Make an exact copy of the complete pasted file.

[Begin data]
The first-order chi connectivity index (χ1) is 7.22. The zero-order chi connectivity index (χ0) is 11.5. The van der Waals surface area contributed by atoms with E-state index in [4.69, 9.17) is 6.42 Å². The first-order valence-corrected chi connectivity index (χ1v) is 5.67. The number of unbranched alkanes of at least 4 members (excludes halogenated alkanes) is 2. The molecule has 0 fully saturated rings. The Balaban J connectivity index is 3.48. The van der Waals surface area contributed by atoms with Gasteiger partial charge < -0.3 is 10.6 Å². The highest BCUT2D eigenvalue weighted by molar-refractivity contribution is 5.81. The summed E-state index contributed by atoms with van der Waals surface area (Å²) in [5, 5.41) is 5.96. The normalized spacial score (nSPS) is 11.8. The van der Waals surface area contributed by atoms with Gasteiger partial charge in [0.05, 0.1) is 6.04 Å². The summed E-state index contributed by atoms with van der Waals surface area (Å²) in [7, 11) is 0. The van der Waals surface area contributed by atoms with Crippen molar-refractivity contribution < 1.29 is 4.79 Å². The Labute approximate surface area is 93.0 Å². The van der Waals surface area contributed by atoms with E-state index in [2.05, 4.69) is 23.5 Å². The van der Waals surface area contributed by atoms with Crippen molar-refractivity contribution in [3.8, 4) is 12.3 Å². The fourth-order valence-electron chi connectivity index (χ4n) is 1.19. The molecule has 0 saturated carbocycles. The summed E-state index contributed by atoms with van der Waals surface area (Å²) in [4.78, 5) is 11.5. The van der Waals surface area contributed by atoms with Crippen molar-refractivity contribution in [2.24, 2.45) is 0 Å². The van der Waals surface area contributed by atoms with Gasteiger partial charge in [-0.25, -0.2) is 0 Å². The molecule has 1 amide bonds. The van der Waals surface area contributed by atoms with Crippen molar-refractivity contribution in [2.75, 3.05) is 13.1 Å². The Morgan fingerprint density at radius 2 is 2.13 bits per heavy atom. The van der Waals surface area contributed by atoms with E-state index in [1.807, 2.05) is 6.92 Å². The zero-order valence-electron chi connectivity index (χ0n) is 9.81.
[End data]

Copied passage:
The first-order chi connectivity index (χ1) is 7.22. The zero-order chi connectivity index (χ0) is 11.5. The van der Waals surface area contributed by atoms with E-state index in [4.69, 9.17) is 6.42 Å². The first-order valence-corrected chi connectivity index (χ1v) is 5.67. The number of unbranched alkanes of at least 4 members (excludes halogenated alkanes) is 2. The molecule has 0 fully saturated rings. The Balaban J connectivity index is 3.48. The van der Waals surface area contributed by atoms with Gasteiger partial charge < -0.3 is 10.6 Å². The highest BCUT2D eigenvalue weighted by molar-refractivity contribution is 5.81. The summed E-state index contributed by atoms with van der Waals surface area (Å²) in [5, 5.41) is 5.96. The normalized spacial score (nSPS) is 11.8. The van der Waals surface area contributed by atoms with Gasteiger partial charge in [0.05, 0.1) is 6.04 Å². The summed E-state index contributed by atoms with van der Waals surface area (Å²) in [7, 11) is 0. The van der Waals surface area contributed by atoms with Crippen molar-refractivity contribution < 1.29 is 4.79 Å². The Labute approximate surface area is 93.0 Å². The van der Waals surface area contributed by atoms with E-state index in [2.05, 4.69) is 23.5 Å². The van der Waals surface area contributed by atoms with Crippen molar-refractivity contribution in [3.8, 4) is 12.3 Å². The fourth-order valence-electron chi connectivity index (χ4n) is 1.19. The molecule has 0 saturated carbocycles. The summed E-state index contributed by atoms with van der Waals surface area (Å²) in [4.78, 5) is 11.5. The van der Waals surface area contributed by atoms with Crippen molar-refractivity contribution in [2.24, 2.45) is 0 Å². The van der Waals surface area contributed by atoms with Gasteiger partial charge in [-0.25, -0.2) is 0 Å². The molecule has 1 amide bonds. The van der Waals surface area contributed by atoms with Crippen molar-refractivity contribution in [2.75, 3.05) is 13.1 Å². The Morgan fingerprint density at radius 2 is 2.13 bits per heavy atom. The van der Waals surface area contributed by atoms with E-state index in [1.807, 2.05) is 6.92 Å². The zero-order valence-electron chi connectivity index (χ0n) is 9.81.